Downgraded, Upgraded, Dead-Graded and Led Astray

Downgraded, Upgraded, Dead-Graded and Led Astray

Today I had one of those strange experiences.

memoryI was called in to look at a computer that had recently been upgraded by one of the more prominent IT shops in town.

They had upgraded Bill’s hard drive (which had previously been a tiny 20 GB), and his memory — all at a very reasonable price.

Except… now the computer would suddenly and spontaneously reboot after running for about 8 to 10 minutes. Like clockwork.


Bill reported that he had taken it back to the shop where he’d gotten the work done, and they had duly inspected it and reported that they were unable to duplicate the problem. So what could they do, if they couldn’t duplicate the problem? Why, nothing. Sorry about that.

“It works fine for us.”

Strike One for the well-known local IT shop, for not being terribly helpful.

So Bill brought it back home and called me.

I went to Bill’s house, booted it up, and sure enough: 8 to 10 minutes after logon, bam! The computer suddenly reboots itself.

I spent about an hour and a quarter troubleshooting possible causes. It obviously had to be due to something at his house, since the other shop was completely unable to duplicate the problem at their location.

Finally after eliminating a bunch of possible causes, I said look, I’ll take it back to my office, along with your monitor, mouse and keyboard, and your old memory and hard drive, and I’ll test it there.

I hadn’t eliminated the the monitor, mouse or keyboard yet as possible causes, although I’d eliminated just about everything else. But another, more subtle and darker, suspicion was also beginning to creep up on me.

So I brought the computer back and first plugged it straight in using power from my own electrical outlet and NO peripherals at all from the customer’s house.

Guess what?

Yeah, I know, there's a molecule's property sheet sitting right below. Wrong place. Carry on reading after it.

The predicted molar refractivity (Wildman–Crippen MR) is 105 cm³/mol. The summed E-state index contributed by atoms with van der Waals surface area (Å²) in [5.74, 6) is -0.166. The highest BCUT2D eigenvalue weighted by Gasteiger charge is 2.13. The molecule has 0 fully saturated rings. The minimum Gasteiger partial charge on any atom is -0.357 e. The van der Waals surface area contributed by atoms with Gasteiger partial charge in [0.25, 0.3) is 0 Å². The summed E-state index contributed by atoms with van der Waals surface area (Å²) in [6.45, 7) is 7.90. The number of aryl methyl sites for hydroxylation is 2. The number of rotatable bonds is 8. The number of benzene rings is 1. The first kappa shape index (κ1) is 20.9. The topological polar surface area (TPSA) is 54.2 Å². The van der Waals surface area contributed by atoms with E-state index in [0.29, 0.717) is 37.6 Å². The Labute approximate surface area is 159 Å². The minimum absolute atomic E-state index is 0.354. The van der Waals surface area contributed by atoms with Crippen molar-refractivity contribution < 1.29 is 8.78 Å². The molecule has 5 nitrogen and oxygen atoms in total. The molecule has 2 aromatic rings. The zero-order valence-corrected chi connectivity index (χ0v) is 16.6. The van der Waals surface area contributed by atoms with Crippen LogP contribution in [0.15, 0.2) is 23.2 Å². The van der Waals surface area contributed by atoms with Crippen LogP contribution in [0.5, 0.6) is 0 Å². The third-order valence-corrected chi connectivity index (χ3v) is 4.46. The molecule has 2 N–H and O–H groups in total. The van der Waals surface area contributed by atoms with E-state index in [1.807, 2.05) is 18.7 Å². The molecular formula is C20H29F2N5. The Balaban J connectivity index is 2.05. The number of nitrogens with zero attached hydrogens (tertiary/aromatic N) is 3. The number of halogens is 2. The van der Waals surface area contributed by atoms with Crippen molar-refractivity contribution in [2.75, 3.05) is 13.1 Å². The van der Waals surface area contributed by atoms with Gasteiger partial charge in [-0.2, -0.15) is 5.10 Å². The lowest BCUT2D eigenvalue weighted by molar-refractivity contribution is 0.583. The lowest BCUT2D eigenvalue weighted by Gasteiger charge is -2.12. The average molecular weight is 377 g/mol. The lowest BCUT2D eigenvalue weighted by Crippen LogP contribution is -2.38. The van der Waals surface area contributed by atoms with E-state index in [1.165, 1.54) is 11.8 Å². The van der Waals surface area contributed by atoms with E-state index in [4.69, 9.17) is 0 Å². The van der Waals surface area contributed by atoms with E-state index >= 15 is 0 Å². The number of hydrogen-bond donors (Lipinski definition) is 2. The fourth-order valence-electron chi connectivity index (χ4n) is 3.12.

We had been working under a totally false assumption. The problem was EASILY reproducible outside of the customer’s home. In fact, EVERY SINGLE TIME I started it up here, I got the EXACT SAME behavior that it displayed at Bill’s house.

Hmmm. “We can’t reproduce” something the computer does every single time it starts? Strike Two for the well-known IT shop. Not looking good here.

Now I’m trying to give these guys the benefit of a doubt. But it’s really hard for me to see how they could’ve just missed a major problem that occurred like clockwork every single time I started the computer, no matter where I started it. I tested it at least 6 or 8 times, and got the exact same behavior 6 or 8 times in a row.

Their highly dubious “we can’t get it to do it” claim led us on a wild goose chase that involved extra expense for Bill, and unnecessary troubleshooting time for me.

Now I’m not complaining about having gotten the extra work, but I do prefer to earn my living by solving real problems for people instead of unnecessarily chasing after wild geese. And I always feel kinda bad for the customer in cases like this.

Okay, so WHY the problem? Well, the only things they had changed were the hard drive, which they’d cloned, and the memory upgrade to 512 MB memory (a low limit these days to max out at, but it was a fairly old computer, being one of the earliest XP systems, so I didn’t think that much of it.)